Don't underestimate small changes
When it comes to making health improvements, sometimes the smallest changes in the diet can make the biggest difference in quality of life.
I often work with people who don't know just how good they can feel until they remove a food that ails them, while exploring other new and interesting foods. That's what recently happened to a client and her son.
Abigail is a middle aged woman in New York City who I've worked with over the last 5 years for weight loss and arthritis. She recently came to me because her 16 year old son had been suffering from chronic bad breath, digestive problems, skin irritation, and increasing trouble focusing in school. Despite his mother being a wonderful cook and very conscious about what she makes them, he is a typical young man in that he is a bit picky and he likes going out with his friends for a burger or pizza. He was so tired of feeling lousy from these heavy foods, he decided he wanted some professional help (let's face it, sometimes we can only get so much advice from our family).
After gathering a health history and listening to his symptoms, we discussed how most, if not all, of his symptoms seemed to be stemming from his gut. Gut health might be all the buzz in the media these days, but we can trace expert wisdom of gut health all the way back to Hippocrates, who said "all disease begins in the gut". In talking to her son, inflammation was clearly the first piece we had to tackle; it was as though his body was overheating, like a car. In effort to cool down the inflammation inside, we started by removing some of the most potentially inflammatory triggers in his diet: sugar, dairy, and gluten. No known wheat allergy was reported. Aside from testing for Celiac, the gold-standard test to see if he was reactive to gluten is to completely taking it out. By the way you don't have to have Celiac to be sensitive to gluten. Research indicates that 18 million people have non-celiac gluten sensitivity. To put that into perspective, that is 6 times more Americans than those with Celiac disease.
Reducing or removing a staple in the diet, like gluten, may be small in the big picture, but can feel like the world has faded to black and white.
This is where I come in as a culinary nutrition educator. I immediately show the client effective steps to take in order to make their dietary changes practical for his or her lifestyle.
1. The Flip Side
It's easy to only see what you can't have when adjusting your diet. Focus on ALL of the foods you can eat. For example, just because Abigail and her son were cutting down on sugar, didn't mean they had to cut out all sweetness from their day. We discussed her including more fiber-rich fruits and how to bring out the sweetness in vegetables by roasting them. Snacks and treats using wholesome gluten free flours, dates, maple syrup, and honey are included in my repertoire, in moderation. Once I talked with Abigail's son about all of his choices for breakfast, lunch, dinner and snacks, he was much more motivated to get started.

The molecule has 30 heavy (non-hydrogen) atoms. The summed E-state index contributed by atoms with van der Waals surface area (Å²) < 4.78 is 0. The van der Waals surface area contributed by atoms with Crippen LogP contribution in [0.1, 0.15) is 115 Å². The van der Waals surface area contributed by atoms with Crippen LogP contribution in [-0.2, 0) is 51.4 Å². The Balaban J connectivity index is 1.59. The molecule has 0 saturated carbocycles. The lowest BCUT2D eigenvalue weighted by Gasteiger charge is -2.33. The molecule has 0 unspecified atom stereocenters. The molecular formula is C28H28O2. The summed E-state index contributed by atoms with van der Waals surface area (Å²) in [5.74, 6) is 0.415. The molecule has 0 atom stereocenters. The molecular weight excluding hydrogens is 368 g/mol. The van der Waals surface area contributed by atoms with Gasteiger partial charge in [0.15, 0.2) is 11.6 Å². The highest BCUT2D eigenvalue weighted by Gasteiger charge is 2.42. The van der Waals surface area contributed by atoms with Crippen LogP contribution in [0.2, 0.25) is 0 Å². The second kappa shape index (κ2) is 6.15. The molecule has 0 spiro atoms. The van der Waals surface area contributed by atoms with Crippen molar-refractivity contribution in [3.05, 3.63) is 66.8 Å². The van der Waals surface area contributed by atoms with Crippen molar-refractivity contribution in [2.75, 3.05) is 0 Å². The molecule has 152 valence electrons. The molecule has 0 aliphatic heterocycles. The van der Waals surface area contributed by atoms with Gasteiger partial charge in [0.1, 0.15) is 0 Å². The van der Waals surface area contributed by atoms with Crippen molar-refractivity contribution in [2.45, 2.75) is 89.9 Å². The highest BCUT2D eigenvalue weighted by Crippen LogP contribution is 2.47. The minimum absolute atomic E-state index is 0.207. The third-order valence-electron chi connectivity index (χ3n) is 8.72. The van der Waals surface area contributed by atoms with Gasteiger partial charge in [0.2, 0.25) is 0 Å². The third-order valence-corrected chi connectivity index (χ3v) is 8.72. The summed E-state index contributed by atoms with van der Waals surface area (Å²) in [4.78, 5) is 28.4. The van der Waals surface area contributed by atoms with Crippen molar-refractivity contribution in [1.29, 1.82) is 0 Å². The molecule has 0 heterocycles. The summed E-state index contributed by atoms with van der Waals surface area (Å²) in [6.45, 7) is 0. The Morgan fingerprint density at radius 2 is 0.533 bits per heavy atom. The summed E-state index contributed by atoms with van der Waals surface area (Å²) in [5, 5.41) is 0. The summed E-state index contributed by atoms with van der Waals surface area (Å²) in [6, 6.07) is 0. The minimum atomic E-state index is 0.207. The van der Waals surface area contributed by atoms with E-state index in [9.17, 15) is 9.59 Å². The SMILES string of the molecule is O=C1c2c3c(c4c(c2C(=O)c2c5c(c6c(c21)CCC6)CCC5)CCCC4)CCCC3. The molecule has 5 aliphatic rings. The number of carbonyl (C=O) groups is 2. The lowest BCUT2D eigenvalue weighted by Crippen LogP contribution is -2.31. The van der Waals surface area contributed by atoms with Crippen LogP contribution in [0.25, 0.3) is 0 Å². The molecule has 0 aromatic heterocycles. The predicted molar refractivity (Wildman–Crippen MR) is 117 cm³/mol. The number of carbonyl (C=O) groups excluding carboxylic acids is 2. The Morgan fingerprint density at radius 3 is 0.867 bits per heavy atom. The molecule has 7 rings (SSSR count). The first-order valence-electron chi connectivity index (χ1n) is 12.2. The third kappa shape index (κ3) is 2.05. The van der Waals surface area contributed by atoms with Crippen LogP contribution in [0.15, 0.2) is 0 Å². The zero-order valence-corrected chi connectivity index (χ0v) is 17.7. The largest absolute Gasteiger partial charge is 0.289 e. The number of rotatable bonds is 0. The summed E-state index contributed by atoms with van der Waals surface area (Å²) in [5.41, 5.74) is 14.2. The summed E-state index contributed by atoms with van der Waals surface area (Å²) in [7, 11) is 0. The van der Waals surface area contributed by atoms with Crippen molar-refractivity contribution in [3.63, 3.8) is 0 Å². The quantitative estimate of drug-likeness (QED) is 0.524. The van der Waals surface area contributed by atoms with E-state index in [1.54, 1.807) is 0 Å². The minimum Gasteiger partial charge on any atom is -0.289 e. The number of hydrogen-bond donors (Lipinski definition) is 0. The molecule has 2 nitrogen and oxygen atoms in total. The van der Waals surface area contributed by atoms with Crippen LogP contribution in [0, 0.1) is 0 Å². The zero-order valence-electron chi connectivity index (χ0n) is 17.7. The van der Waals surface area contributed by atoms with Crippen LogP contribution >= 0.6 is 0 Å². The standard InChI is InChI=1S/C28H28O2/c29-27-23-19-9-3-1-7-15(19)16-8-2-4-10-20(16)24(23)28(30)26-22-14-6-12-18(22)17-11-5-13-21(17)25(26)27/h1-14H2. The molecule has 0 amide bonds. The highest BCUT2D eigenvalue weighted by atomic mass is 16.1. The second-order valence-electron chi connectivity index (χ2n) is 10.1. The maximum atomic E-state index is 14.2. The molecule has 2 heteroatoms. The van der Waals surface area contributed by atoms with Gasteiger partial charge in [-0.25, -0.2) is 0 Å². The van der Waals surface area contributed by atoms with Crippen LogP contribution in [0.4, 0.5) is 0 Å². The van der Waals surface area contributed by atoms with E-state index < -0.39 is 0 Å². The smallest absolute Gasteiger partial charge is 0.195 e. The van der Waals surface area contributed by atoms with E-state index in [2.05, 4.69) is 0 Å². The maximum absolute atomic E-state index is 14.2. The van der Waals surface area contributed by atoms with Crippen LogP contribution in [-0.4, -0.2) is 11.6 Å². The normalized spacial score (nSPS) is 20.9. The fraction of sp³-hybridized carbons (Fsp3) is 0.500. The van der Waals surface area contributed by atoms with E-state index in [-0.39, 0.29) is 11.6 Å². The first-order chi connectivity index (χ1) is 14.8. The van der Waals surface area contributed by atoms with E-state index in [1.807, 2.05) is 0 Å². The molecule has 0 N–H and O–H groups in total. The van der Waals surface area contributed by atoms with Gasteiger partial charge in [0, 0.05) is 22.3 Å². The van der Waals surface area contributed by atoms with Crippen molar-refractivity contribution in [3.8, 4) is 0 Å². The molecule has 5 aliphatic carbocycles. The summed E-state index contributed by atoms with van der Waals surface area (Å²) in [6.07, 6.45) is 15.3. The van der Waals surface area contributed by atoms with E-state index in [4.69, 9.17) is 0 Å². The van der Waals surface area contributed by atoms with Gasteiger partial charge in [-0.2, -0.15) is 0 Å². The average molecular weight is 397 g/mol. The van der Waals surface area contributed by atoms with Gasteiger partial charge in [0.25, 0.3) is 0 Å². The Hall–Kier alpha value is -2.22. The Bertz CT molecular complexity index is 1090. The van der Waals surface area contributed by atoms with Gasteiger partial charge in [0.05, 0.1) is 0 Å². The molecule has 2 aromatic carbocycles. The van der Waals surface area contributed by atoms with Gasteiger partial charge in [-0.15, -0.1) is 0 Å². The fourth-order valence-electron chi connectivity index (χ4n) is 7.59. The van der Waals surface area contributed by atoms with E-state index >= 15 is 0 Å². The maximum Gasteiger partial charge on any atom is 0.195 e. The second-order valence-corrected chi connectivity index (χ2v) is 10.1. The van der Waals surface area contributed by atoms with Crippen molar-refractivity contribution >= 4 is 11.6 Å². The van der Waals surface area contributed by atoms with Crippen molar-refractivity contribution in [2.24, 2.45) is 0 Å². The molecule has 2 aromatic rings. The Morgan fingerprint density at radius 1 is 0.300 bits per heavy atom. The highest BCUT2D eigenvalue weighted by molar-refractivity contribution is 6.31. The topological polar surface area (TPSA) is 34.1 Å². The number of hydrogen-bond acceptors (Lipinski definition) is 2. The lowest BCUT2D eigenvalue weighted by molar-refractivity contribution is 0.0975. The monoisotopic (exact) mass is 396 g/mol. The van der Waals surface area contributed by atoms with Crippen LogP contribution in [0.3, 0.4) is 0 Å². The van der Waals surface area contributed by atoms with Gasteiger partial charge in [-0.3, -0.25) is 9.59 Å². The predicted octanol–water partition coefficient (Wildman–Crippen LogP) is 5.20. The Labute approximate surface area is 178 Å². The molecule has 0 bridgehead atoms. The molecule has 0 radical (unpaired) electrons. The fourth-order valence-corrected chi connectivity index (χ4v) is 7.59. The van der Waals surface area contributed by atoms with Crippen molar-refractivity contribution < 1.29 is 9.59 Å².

2. Take Action
I've said it before and I'll say it again. Make a plan. In Abigail's case, I drew up a sample weekly menu plan, with recipes, so that she had a template to work from. Each weekend make a menu so you know exactly what to shop for and the fridge/freezer is armoured with health-supportive ingredients. Gather recipes from cookbooks and recipes and keep them collected in a binder, divided by breakfast, lunch, dinner, snacks, for example.
3. You are Your Environment
Abigail's son took it upon himself to change the way he hung out with his friends. He couldn't keep going out with his friends for pizza and burgers because it wasn't making him feel good so he decided to eat at home after school and hang with his friends at other times when their food choices didn't affect him as much. You may not have complete control of your environment, but you can certainly choose how to interact with your surroundings.
Discovering a new way of eating comes with it's high's and low's. The most important thing to remember is to have compassion for yourself. Have kindness in whatever feelings bubble up along the way. Being perfect is not the end goal. Making more mindful choices is an evolution; discovering how food makes you feel in the body, mind, and heart puts you directly touch with your life.
Four weeks later I followed up with Abigail and her son and she had nothing but good news to report. For the first time in years his bad breath was gone, GI issues were much better, skin irritations were clearing up, and he was feeling so much more positive about his health. Not only was he happy but Abigail was excited to have lost 9.5 lbs. She was also thrilled to discover meals she could make that they'd both enjoy.
When I asked her what made the biggest difference for them, she said,
"We are addicted to sugar and not eating it has made a big difference. After a week, we do not really miss it. As [her son] eliminated foods with gluten, it made him want to try more foods and enjoy vegetables, which he never bothered to eat before."
Abigail's preparation of meals for the week: French Lentil Soup, Pesto Frittata, Lamb Kabobs, Salad, and Slaw